The value of compressed air energy storage with wind in transmission-constrained electric power systems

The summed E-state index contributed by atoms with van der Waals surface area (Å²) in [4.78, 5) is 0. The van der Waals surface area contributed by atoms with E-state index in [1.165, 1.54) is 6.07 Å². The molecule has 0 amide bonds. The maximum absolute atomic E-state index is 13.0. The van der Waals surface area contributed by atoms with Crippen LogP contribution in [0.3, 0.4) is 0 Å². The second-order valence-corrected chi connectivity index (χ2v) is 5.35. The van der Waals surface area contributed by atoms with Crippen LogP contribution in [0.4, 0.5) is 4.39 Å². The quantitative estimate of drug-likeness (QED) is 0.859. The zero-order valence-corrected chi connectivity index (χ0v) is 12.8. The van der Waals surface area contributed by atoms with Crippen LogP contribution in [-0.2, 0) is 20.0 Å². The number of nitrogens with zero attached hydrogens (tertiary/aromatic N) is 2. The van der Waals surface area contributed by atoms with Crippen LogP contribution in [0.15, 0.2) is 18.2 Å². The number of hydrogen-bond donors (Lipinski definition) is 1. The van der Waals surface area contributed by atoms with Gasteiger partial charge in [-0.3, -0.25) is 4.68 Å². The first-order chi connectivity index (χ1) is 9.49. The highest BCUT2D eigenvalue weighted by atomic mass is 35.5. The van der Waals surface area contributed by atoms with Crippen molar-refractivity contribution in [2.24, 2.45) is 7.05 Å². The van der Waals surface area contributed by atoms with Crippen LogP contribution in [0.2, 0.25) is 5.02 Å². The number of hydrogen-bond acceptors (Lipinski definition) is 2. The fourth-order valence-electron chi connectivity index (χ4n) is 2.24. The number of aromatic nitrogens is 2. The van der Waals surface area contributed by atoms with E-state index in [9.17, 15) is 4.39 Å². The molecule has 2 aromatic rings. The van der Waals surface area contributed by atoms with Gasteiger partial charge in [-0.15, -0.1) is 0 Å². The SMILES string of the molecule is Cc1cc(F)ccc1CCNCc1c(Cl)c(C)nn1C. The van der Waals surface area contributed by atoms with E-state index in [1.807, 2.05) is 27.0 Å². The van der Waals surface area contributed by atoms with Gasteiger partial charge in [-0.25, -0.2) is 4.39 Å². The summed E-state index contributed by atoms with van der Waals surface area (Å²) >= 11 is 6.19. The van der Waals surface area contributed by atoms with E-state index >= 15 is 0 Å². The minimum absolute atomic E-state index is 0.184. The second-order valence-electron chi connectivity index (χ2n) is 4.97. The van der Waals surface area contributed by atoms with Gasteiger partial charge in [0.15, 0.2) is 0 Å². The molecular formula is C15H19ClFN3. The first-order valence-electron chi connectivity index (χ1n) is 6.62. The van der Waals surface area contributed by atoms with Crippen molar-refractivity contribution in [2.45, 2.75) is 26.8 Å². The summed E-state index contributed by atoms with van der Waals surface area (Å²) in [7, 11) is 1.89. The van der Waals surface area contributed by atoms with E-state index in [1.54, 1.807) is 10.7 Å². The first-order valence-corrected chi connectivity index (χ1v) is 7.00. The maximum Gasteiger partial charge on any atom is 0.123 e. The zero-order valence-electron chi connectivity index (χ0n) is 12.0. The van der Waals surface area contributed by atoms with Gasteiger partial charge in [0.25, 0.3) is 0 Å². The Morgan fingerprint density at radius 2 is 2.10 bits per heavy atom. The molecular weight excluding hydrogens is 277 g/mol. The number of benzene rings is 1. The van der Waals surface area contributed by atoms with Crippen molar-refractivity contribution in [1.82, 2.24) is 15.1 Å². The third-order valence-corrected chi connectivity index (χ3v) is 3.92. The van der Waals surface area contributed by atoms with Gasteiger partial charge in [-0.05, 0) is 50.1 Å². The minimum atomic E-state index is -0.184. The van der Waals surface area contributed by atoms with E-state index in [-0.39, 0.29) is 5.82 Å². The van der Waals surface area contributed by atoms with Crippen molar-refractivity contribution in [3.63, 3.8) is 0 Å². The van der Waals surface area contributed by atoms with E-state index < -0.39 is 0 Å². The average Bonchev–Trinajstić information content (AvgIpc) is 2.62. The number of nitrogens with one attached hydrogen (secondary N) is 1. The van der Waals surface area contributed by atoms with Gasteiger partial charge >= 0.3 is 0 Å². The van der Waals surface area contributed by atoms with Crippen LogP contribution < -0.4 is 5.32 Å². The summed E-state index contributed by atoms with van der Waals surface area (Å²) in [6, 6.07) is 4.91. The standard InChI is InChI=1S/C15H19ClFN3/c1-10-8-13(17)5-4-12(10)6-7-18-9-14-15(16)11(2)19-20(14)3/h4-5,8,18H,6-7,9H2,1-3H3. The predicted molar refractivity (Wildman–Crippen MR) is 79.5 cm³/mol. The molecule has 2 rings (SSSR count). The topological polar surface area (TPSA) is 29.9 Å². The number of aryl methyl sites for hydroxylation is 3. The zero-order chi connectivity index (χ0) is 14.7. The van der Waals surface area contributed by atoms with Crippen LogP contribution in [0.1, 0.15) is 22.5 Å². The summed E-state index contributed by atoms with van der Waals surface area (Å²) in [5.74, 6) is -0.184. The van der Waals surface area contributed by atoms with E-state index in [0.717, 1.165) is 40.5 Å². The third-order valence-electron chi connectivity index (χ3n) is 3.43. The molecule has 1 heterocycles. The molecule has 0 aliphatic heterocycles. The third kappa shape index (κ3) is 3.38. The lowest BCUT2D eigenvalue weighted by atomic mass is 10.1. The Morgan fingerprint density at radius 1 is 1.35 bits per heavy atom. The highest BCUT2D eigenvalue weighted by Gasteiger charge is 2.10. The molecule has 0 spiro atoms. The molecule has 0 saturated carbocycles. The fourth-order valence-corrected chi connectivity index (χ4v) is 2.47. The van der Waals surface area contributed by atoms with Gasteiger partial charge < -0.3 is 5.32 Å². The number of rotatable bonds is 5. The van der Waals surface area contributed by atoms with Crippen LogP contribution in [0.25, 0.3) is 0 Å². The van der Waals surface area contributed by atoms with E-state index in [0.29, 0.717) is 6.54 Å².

In this work, we examine the potential advantages of co-locating wind and energy storage to increase transmission utilization and decrease transmission costs. Co-location of wind and storage decreases transmission requirements, but also decreases the economic value of energy storage compared to locating energy storage at the load. This represents a tradeoff which we examine to estimate the transmission costs required to justify moving storage from load-sited to wind-sited in three different locations in the United States. We examined compressed air energy storage (CAES) in three "wind by wire" scenarios with a variety of transmission and CAES sizes relative to a given amount of wind. In the sites and years evaluated, the optimal amount of transmission ranges from 60% to 100% of the wind farm rating, with the optimal amount of CAES equal to 0-35% of the wind farm rating, depending heavily on wind resource, value of electricity in the local market, and the cost of natural gas.
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